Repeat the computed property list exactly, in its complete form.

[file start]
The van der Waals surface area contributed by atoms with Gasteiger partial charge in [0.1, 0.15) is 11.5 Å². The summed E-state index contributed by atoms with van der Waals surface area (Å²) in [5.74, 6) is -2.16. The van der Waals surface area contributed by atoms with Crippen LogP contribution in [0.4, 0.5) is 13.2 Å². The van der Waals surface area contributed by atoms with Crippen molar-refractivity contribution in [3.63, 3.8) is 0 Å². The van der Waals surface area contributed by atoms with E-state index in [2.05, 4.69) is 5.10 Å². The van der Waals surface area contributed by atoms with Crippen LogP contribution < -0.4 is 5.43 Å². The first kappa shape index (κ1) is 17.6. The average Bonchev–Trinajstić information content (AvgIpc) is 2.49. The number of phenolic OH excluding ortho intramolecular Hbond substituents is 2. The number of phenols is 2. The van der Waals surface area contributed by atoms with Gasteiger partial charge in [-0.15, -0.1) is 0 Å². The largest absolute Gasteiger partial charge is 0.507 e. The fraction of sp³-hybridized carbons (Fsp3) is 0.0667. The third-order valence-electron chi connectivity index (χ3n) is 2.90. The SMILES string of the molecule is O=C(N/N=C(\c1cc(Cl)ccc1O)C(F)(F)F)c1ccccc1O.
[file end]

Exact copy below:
The van der Waals surface area contributed by atoms with Gasteiger partial charge in [0.1, 0.15) is 11.5 Å². The summed E-state index contributed by atoms with van der Waals surface area (Å²) in [5.74, 6) is -2.16. The van der Waals surface area contributed by atoms with Crippen LogP contribution in [0.4, 0.5) is 13.2 Å². The van der Waals surface area contributed by atoms with Crippen molar-refractivity contribution in [3.63, 3.8) is 0 Å². The van der Waals surface area contributed by atoms with E-state index in [2.05, 4.69) is 5.10 Å². The van der Waals surface area contributed by atoms with Crippen LogP contribution < -0.4 is 5.43 Å². The first kappa shape index (κ1) is 17.6. The average Bonchev–Trinajstić information content (AvgIpc) is 2.49. The number of phenolic OH excluding ortho intramolecular Hbond substituents is 2. The number of phenols is 2. The van der Waals surface area contributed by atoms with Gasteiger partial charge in [-0.15, -0.1) is 0 Å². The largest absolute Gasteiger partial charge is 0.507 e. The fraction of sp³-hybridized carbons (Fsp3) is 0.0667. The third-order valence-electron chi connectivity index (χ3n) is 2.90. The SMILES string of the molecule is O=C(N/N=C(\c1cc(Cl)ccc1O)C(F)(F)F)c1ccccc1O.